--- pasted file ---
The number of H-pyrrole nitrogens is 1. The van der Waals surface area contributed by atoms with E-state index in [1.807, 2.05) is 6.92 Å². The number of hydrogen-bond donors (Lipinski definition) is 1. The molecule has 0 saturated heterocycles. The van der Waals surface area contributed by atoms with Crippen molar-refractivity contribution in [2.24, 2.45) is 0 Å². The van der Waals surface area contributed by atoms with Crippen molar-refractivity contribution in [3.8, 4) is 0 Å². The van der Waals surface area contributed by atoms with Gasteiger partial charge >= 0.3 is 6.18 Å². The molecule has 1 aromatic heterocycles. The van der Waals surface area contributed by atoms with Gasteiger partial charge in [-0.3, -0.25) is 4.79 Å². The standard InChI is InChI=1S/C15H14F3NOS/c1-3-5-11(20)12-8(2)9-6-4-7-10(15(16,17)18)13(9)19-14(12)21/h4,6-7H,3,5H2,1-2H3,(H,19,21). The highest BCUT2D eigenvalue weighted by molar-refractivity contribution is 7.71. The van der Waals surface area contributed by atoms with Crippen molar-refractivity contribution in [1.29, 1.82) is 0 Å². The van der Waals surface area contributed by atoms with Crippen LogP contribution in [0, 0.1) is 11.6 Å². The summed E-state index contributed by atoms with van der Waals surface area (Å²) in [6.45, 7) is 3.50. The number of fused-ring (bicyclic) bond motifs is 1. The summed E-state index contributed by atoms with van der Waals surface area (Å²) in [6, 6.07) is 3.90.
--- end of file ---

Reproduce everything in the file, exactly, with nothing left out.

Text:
The number of H-pyrrole nitrogens is 1. The van der Waals surface area contributed by atoms with E-state index in [1.807, 2.05) is 6.92 Å². The number of hydrogen-bond donors (Lipinski definition) is 1. The molecule has 0 saturated heterocycles. The van der Waals surface area contributed by atoms with Crippen molar-refractivity contribution in [2.24, 2.45) is 0 Å². The van der Waals surface area contributed by atoms with Crippen molar-refractivity contribution in [3.8, 4) is 0 Å². The van der Waals surface area contributed by atoms with Gasteiger partial charge >= 0.3 is 6.18 Å². The molecule has 1 aromatic heterocycles. The van der Waals surface area contributed by atoms with Gasteiger partial charge in [-0.3, -0.25) is 4.79 Å². The standard InChI is InChI=1S/C15H14F3NOS/c1-3-5-11(20)12-8(2)9-6-4-7-10(15(16,17)18)13(9)19-14(12)21/h4,6-7H,3,5H2,1-2H3,(H,19,21). The highest BCUT2D eigenvalue weighted by molar-refractivity contribution is 7.71. The van der Waals surface area contributed by atoms with Crippen molar-refractivity contribution in [1.29, 1.82) is 0 Å². The van der Waals surface area contributed by atoms with Crippen LogP contribution in [0, 0.1) is 11.6 Å². The summed E-state index contributed by atoms with van der Waals surface area (Å²) in [6.45, 7) is 3.50. The number of fused-ring (bicyclic) bond motifs is 1. The summed E-state index contributed by atoms with van der Waals surface area (Å²) in [6, 6.07) is 3.90.